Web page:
In the end, John Brown was a man amongst the common folk of the 18th century who lived and explored the world around him. Though there may be holes in the history behind his nature of life, there is a possibility that events like the purchased land of Gum Spring were connected to his livelihood. This is due to how he went from Richmond to West Virginia and during that time he bought the land, meaning he must have gone to Gum Spring and Fairfax during that time. His going up north to Fairfax seems unusual since he did not go north otherwise, meaning that the deed records and his info were two separate parts of him waiting to be connected. He was able to afford the land by what he did in Richmond or his ventures in Tazewell and West VA, as he purchased this land in his 30s and left it in his 40s (likely due to mortgage costs). Gaining this farmland was important to his life, as being a farmer was a staple occupation, especially for Africans at that time. John seemed to be fortunate for Africans at that time, as gaining this land involved difficulties, “While they were freed from the burden of slavery, most blacks suddenly found they had neither the capital nor the experience necessary to establish a foothold and to enjoy the American dream of equal opportunity that the verdict of war and constitutional amendments had promised them” (Netherton, Fairfax County, Virginia: A History, pg.444). It is to be noted that the land being sold was from white people to Africans, which seemed legally new at the time. Such purchases can make those against the view of racial equality angry, especially certain people during that time. Though many parts of life were different in the past, in the end, the nature of humanity persists to this very day.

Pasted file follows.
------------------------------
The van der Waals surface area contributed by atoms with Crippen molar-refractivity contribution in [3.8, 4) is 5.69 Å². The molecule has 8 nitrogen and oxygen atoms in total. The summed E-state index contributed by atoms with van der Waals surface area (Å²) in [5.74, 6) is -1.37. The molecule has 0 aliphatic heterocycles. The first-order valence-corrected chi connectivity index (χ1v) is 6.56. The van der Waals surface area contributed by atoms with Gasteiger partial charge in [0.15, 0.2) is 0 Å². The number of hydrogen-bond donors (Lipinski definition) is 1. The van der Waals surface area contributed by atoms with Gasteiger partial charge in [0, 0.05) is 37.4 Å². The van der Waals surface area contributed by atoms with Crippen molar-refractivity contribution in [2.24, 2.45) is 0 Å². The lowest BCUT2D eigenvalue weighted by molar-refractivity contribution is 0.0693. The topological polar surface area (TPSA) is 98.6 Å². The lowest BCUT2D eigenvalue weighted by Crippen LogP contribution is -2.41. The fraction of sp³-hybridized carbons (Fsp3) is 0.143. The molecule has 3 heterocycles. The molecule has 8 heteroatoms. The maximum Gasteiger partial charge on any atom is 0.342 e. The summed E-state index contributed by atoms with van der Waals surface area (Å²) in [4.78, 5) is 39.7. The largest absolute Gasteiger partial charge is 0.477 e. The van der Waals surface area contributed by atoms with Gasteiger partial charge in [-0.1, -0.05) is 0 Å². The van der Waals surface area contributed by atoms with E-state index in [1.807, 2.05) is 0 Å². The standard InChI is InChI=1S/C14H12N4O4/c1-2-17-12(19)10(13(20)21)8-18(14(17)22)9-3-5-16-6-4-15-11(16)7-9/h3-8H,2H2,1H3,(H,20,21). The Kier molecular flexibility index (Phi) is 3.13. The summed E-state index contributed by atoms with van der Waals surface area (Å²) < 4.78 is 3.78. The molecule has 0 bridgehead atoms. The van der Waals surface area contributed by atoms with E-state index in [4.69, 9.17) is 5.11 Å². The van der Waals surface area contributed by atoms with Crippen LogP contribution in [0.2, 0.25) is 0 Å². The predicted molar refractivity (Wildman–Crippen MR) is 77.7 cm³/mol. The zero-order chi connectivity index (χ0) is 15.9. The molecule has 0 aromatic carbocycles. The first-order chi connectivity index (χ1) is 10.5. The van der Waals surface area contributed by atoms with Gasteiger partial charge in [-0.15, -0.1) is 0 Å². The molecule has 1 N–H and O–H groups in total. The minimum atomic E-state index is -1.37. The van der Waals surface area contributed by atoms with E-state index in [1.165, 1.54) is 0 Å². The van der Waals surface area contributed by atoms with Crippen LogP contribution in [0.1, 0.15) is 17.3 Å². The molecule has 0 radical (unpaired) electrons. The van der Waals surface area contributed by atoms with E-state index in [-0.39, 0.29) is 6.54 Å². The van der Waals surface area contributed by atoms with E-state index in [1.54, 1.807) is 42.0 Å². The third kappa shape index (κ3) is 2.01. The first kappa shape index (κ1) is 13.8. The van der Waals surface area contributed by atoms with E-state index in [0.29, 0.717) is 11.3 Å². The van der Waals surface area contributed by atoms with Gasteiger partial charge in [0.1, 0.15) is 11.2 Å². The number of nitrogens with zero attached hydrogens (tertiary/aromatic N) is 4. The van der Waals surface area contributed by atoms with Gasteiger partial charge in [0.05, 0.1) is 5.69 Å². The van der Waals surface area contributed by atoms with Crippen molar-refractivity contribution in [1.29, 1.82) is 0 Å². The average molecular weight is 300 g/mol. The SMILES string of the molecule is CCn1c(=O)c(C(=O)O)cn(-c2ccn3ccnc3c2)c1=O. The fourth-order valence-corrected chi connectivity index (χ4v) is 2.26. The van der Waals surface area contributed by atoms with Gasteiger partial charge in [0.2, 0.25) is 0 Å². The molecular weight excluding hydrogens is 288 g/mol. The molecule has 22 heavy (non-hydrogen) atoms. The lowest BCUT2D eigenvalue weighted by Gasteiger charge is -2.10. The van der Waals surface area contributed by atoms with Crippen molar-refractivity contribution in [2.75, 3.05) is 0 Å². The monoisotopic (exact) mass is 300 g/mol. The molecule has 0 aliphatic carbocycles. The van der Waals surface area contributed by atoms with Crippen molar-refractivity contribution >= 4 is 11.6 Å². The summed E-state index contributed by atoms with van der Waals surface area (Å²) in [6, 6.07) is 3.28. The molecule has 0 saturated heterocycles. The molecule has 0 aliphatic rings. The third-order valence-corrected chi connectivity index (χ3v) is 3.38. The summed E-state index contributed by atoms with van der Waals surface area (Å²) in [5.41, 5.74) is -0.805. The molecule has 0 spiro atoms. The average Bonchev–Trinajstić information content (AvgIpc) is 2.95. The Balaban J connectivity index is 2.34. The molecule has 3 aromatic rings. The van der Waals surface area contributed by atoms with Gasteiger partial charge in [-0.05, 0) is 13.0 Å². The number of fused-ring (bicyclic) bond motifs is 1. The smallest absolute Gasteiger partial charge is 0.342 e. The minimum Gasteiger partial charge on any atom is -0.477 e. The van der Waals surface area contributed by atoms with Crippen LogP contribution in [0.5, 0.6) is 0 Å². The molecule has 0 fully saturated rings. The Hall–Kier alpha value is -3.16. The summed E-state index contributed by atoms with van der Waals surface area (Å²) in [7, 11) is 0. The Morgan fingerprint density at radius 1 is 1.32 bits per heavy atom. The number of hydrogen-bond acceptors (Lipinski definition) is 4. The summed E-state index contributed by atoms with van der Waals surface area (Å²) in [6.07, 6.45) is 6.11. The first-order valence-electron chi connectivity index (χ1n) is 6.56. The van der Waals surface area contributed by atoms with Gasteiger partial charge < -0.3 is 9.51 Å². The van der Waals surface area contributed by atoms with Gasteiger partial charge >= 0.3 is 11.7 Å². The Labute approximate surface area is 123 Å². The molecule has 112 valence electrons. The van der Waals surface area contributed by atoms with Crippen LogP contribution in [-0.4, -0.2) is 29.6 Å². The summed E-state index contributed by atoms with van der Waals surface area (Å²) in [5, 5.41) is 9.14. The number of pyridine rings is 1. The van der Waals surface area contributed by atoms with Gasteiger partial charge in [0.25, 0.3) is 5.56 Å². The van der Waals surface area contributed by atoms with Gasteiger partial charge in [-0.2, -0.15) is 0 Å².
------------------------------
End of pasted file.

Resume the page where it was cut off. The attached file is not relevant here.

Gum Spring Together

The people of Gum Spring, united no matter the differences

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